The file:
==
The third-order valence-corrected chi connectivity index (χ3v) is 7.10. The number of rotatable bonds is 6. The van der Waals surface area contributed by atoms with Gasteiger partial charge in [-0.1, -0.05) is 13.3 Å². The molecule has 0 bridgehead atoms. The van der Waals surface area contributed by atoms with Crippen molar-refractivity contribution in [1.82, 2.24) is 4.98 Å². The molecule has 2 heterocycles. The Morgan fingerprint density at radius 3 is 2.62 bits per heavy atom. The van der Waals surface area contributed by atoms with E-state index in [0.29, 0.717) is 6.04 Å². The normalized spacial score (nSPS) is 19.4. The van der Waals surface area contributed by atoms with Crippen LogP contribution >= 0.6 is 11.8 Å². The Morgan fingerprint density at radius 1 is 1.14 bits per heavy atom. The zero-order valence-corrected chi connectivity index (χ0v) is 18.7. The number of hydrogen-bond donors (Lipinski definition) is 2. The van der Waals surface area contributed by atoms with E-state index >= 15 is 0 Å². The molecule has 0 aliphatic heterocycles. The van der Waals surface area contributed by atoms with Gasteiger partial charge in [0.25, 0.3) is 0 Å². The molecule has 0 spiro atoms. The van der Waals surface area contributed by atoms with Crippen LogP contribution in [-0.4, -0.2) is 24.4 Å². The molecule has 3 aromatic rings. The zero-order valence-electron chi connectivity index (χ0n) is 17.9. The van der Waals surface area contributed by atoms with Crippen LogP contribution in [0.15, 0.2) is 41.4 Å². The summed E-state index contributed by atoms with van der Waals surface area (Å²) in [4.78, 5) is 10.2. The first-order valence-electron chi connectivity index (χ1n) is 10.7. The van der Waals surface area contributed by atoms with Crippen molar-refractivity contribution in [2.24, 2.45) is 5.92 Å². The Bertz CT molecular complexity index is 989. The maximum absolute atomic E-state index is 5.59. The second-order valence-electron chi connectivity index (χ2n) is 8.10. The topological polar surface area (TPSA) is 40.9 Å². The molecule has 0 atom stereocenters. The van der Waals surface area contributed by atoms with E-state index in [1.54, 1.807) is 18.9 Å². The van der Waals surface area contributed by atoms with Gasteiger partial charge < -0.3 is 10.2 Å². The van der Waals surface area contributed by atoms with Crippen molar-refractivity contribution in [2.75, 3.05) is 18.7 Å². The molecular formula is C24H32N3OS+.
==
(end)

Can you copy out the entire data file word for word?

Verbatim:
The third-order valence-corrected chi connectivity index (χ3v) is 7.10. The number of rotatable bonds is 6. The van der Waals surface area contributed by atoms with Gasteiger partial charge in [-0.1, -0.05) is 13.3 Å². The molecule has 0 bridgehead atoms. The van der Waals surface area contributed by atoms with Crippen molar-refractivity contribution in [1.82, 2.24) is 4.98 Å². The molecule has 2 heterocycles. The Morgan fingerprint density at radius 3 is 2.62 bits per heavy atom. The van der Waals surface area contributed by atoms with E-state index in [0.29, 0.717) is 6.04 Å². The normalized spacial score (nSPS) is 19.4. The van der Waals surface area contributed by atoms with Crippen LogP contribution >= 0.6 is 11.8 Å². The Morgan fingerprint density at radius 1 is 1.14 bits per heavy atom. The zero-order valence-corrected chi connectivity index (χ0v) is 18.7. The number of hydrogen-bond donors (Lipinski definition) is 2. The van der Waals surface area contributed by atoms with E-state index >= 15 is 0 Å². The molecule has 0 aliphatic heterocycles. The van der Waals surface area contributed by atoms with Gasteiger partial charge in [0.25, 0.3) is 0 Å². The molecule has 0 spiro atoms. The van der Waals surface area contributed by atoms with Crippen LogP contribution in [-0.4, -0.2) is 24.4 Å². The molecule has 3 aromatic rings. The zero-order valence-electron chi connectivity index (χ0n) is 17.9. The van der Waals surface area contributed by atoms with Crippen LogP contribution in [0.15, 0.2) is 41.4 Å². The summed E-state index contributed by atoms with van der Waals surface area (Å²) in [4.78, 5) is 10.2. The first-order valence-electron chi connectivity index (χ1n) is 10.7. The van der Waals surface area contributed by atoms with Crippen molar-refractivity contribution in [2.24, 2.45) is 5.92 Å². The Bertz CT molecular complexity index is 989. The maximum absolute atomic E-state index is 5.59. The second-order valence-electron chi connectivity index (χ2n) is 8.10. The topological polar surface area (TPSA) is 40.9 Å². The molecule has 0 atom stereocenters. The van der Waals surface area contributed by atoms with E-state index in [1.54, 1.807) is 18.9 Å². The van der Waals surface area contributed by atoms with Gasteiger partial charge < -0.3 is 10.2 Å². The van der Waals surface area contributed by atoms with Crippen molar-refractivity contribution in [2.75, 3.05) is 18.7 Å². The molecular formula is C24H32N3OS+.